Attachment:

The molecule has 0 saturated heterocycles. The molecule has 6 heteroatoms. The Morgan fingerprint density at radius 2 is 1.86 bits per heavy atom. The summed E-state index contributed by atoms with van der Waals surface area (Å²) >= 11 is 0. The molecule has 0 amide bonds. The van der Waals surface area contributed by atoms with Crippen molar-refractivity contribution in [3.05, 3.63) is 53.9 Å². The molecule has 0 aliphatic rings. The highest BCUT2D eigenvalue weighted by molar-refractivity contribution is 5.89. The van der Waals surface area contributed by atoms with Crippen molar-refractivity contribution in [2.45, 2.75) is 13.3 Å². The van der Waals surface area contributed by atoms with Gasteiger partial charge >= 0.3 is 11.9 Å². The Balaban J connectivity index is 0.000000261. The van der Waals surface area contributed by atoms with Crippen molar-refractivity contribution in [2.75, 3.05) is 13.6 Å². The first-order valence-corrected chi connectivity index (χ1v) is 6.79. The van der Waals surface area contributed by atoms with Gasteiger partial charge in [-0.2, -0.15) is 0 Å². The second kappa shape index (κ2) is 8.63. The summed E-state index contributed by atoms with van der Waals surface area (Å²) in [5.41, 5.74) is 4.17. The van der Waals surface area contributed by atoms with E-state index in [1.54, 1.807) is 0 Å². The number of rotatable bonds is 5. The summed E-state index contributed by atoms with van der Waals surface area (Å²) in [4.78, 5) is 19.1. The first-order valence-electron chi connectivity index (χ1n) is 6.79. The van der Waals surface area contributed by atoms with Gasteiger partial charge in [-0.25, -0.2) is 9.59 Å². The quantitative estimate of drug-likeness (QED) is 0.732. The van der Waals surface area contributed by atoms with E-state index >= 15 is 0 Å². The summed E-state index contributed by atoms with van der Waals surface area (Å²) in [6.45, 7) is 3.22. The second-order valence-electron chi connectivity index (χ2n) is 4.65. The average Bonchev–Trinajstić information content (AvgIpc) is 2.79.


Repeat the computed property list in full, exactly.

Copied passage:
The molecule has 0 saturated heterocycles. The molecule has 6 heteroatoms. The Morgan fingerprint density at radius 2 is 1.86 bits per heavy atom. The summed E-state index contributed by atoms with van der Waals surface area (Å²) >= 11 is 0. The molecule has 0 amide bonds. The van der Waals surface area contributed by atoms with Crippen molar-refractivity contribution in [3.05, 3.63) is 53.9 Å². The molecule has 0 aliphatic rings. The highest BCUT2D eigenvalue weighted by molar-refractivity contribution is 5.89. The van der Waals surface area contributed by atoms with Crippen molar-refractivity contribution in [2.45, 2.75) is 13.3 Å². The van der Waals surface area contributed by atoms with Gasteiger partial charge >= 0.3 is 11.9 Å². The Balaban J connectivity index is 0.000000261. The van der Waals surface area contributed by atoms with Crippen molar-refractivity contribution in [2.75, 3.05) is 13.6 Å². The first-order valence-corrected chi connectivity index (χ1v) is 6.79. The van der Waals surface area contributed by atoms with Gasteiger partial charge in [-0.2, -0.15) is 0 Å². The second kappa shape index (κ2) is 8.63. The summed E-state index contributed by atoms with van der Waals surface area (Å²) in [5.41, 5.74) is 4.17. The van der Waals surface area contributed by atoms with E-state index in [1.54, 1.807) is 0 Å². The number of rotatable bonds is 5. The summed E-state index contributed by atoms with van der Waals surface area (Å²) in [4.78, 5) is 19.1. The first-order valence-electron chi connectivity index (χ1n) is 6.79. The van der Waals surface area contributed by atoms with Gasteiger partial charge in [-0.25, -0.2) is 9.59 Å². The quantitative estimate of drug-likeness (QED) is 0.732. The van der Waals surface area contributed by atoms with E-state index >= 15 is 0 Å². The summed E-state index contributed by atoms with van der Waals surface area (Å²) in [6.45, 7) is 3.22. The second-order valence-electron chi connectivity index (χ2n) is 4.65. The average Bonchev–Trinajstić information content (AvgIpc) is 2.79.